When it comes to mortgages, reverse mortgages don’t have so much of a good reputation. As a matter of fact, many Americans retired or not, sees reverse mortgages as a ‘loan of last resort’ or a loan to take out when there are no other options left. Others see the reverse mortgage as a loan taken out by either poor or uneducated people.
What these people fail to see is that the reverse mortgage is a way to use the untapped equity in the home they’ve paid for throughout their working years.
The criticism of reverse mortgages is not really about the product itself, but with the way that people use them. People tend to use this lump sum payment to buy something they’ve always wanted. This why the Federal Housing Administration requires borrowers to undergo a counseling session before entering a reverse mortgage contract.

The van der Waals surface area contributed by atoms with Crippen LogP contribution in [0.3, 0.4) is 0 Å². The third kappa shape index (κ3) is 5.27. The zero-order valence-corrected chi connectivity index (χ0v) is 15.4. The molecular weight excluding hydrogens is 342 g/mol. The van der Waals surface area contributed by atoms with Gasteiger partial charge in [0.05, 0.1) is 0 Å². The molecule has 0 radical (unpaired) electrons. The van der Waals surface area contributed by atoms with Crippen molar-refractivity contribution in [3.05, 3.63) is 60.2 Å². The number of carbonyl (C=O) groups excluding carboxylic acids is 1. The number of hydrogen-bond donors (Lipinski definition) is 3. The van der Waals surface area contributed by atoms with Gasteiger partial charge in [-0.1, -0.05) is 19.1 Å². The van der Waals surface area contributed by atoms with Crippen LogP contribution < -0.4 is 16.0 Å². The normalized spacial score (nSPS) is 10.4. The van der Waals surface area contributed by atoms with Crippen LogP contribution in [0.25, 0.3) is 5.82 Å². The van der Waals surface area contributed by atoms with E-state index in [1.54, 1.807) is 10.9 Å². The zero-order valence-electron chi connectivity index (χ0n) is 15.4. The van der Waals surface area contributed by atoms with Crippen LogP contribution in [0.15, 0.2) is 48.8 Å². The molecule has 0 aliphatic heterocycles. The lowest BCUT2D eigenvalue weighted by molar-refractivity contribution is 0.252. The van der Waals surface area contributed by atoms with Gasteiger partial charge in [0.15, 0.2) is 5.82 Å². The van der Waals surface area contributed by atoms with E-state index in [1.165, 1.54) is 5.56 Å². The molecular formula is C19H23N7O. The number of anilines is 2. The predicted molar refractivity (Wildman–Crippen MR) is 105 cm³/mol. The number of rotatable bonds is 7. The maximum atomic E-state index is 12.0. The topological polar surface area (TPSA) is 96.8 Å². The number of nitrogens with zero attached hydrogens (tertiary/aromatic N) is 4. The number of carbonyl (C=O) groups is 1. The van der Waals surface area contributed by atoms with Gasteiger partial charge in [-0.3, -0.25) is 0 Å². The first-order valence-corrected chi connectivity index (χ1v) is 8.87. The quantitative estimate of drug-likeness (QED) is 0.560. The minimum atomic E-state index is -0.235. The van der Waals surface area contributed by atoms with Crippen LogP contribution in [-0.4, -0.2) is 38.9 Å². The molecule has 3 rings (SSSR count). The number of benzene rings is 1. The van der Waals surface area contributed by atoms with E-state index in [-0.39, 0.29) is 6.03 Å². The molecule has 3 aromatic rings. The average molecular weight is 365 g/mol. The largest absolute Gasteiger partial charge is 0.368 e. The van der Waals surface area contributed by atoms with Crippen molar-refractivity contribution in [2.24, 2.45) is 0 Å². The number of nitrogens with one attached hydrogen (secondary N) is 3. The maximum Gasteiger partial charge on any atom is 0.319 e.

A reverse mortgage can be seen as a flexible alternative to the more traditional forms of retirement planning such as social security, 401ks or stock; and with more Americans living a lot longer than ever before, flexibility is essential!
For instance, if the stock market has taken a downturn, it may be time to pull funds from the reverse mortgage line of credit in order to sustain retirement expenses while the market stabilizes. Another instance would be to set up monthly reverse mortgage payments to help supplement social security payments and cover retirement expenses.
Those are two ways reverse mortgages can adapt to a retiree’s situation, not just a senior at 62, but also at 72 or 82. For example, a person planning for retirement may be saving at 62 for retirement but may need more cash flow when he turns 72, as they adjust to their new needs and wants. When they turn 82, fixed expenses may be set and monthly payments may be more attractive than they were at 72.
What we’re saying here is, things change, and so do retirement needs and a reverse mortgage is a way to, not only sustain retirement but also ensure that it is secure and worthwhile.